The Fisheries Reform Act is the most significant fisheries legislation in NC history.
In 1994, the NC General Assembly approved a moratorium on the sale of new commercial fishing licenses and established the 19-member Fisheries Moratorium Steering Committee to oversee study of the state’s entire coastal fisheries management process and to recommend changes to improve that process. The Moratorium Steering Committee included legislators, fisheries managers, scientists, commercial fishermen, and recreational fishermen. The committee commissioned six research studies and reviewed a broad range of issues, including fishing licenses, fishing gears, habitat protection, agency organization, and law enforcement. The committee issued a draft report in late summer 1996, held 19 public meetings across the state, and adopted a final report in October 1996 that formed the basis for the Fisheries Reform Act. Governor James B. Hunt signed the Act into law on August 14, 1997.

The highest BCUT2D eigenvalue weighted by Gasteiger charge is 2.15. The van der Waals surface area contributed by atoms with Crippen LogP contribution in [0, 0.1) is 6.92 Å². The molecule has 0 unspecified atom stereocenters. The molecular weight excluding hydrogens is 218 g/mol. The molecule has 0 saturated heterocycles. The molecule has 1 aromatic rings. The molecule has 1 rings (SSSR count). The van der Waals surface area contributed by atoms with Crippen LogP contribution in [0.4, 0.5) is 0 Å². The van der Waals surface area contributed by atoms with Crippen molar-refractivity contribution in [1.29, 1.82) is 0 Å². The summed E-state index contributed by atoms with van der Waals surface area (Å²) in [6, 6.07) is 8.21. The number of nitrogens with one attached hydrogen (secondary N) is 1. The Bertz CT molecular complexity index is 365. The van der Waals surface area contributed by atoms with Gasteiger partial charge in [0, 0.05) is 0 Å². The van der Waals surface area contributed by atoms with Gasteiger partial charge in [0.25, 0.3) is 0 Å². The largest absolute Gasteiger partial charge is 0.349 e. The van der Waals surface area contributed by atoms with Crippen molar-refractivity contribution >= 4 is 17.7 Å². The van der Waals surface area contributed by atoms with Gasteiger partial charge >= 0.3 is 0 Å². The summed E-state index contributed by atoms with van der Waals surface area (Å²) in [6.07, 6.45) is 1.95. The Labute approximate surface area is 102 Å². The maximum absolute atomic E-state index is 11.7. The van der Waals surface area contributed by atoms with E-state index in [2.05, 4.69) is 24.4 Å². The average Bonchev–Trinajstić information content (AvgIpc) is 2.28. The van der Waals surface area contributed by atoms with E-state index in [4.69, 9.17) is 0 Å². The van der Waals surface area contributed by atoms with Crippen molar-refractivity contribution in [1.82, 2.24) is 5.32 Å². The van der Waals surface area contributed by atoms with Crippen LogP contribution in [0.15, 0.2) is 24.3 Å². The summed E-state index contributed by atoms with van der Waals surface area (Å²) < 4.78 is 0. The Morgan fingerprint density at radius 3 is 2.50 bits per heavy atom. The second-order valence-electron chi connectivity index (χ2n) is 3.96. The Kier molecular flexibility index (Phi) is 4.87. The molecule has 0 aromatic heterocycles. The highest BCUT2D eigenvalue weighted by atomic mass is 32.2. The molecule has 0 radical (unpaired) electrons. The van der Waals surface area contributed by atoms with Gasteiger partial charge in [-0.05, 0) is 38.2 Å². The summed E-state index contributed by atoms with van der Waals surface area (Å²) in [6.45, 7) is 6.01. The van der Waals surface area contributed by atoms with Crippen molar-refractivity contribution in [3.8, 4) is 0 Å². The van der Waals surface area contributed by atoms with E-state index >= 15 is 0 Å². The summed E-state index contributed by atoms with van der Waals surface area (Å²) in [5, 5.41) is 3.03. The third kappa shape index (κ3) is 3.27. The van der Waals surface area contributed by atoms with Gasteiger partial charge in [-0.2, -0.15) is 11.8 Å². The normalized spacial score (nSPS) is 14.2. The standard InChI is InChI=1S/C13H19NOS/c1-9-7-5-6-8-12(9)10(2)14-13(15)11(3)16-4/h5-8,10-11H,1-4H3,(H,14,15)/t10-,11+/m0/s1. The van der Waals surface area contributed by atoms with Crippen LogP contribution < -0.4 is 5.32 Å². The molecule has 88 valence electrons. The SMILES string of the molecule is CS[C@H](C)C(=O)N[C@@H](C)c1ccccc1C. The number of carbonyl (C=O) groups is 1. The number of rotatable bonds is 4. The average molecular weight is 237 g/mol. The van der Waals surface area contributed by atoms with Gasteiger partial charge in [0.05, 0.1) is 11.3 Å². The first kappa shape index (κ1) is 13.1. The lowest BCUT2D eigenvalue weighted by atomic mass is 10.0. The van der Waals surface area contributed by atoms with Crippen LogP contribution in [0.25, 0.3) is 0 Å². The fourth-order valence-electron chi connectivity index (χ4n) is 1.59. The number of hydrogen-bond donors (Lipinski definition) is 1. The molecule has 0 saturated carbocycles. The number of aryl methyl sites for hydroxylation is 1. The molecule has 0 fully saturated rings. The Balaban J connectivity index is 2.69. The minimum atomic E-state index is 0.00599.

The 1997 NC Fisheries Reform Act: An Oral History Perspective was a project made possible by the North Carolina Sea Grant Community Collaborative Research Grant Program. In 2016, a three-part podcast series was recorded to examine the state of NC Fisheries prior to and after the implementation of the Fisheries Reform Act. The first part of the series provides history prior to the act’s passage. Part two explore the path from moratorium to passage. The third part of the series highlights the shortcomings and successes of the reform act.
The interviews, podcasts, along with a discussion guide can be found at “Raising the Story: The 1997 Fisheries Reform Act.”